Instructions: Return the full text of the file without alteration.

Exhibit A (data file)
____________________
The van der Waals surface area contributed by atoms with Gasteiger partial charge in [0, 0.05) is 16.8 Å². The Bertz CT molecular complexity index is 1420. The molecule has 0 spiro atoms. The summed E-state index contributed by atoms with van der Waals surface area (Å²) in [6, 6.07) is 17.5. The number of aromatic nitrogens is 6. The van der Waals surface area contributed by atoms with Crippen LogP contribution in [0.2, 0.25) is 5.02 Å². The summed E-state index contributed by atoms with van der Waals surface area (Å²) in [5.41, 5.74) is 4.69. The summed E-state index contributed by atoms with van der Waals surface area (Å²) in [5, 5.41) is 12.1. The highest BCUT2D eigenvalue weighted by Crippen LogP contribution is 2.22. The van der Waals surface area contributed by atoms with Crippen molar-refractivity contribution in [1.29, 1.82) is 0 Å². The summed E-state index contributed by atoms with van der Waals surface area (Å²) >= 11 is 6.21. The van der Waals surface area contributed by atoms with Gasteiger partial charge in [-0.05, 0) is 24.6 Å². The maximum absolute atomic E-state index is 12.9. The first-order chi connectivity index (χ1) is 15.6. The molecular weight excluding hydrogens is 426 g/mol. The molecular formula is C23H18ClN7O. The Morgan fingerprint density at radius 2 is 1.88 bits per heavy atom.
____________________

The van der Waals surface area contributed by atoms with Gasteiger partial charge in [0, 0.05) is 16.8 Å². The Bertz CT molecular complexity index is 1420. The molecule has 0 spiro atoms. The summed E-state index contributed by atoms with van der Waals surface area (Å²) in [6, 6.07) is 17.5. The number of aromatic nitrogens is 6. The van der Waals surface area contributed by atoms with Crippen LogP contribution in [0.2, 0.25) is 5.02 Å². The summed E-state index contributed by atoms with van der Waals surface area (Å²) in [5.41, 5.74) is 4.69. The summed E-state index contributed by atoms with van der Waals surface area (Å²) in [5, 5.41) is 12.1. The highest BCUT2D eigenvalue weighted by Crippen LogP contribution is 2.22. The van der Waals surface area contributed by atoms with Crippen molar-refractivity contribution in [1.29, 1.82) is 0 Å². The summed E-state index contributed by atoms with van der Waals surface area (Å²) >= 11 is 6.21. The van der Waals surface area contributed by atoms with Gasteiger partial charge in [-0.05, 0) is 24.6 Å². The maximum absolute atomic E-state index is 12.9. The first-order chi connectivity index (χ1) is 15.6. The molecular weight excluding hydrogens is 426 g/mol. The molecular formula is C23H18ClN7O. The Morgan fingerprint density at radius 2 is 1.88 bits per heavy atom.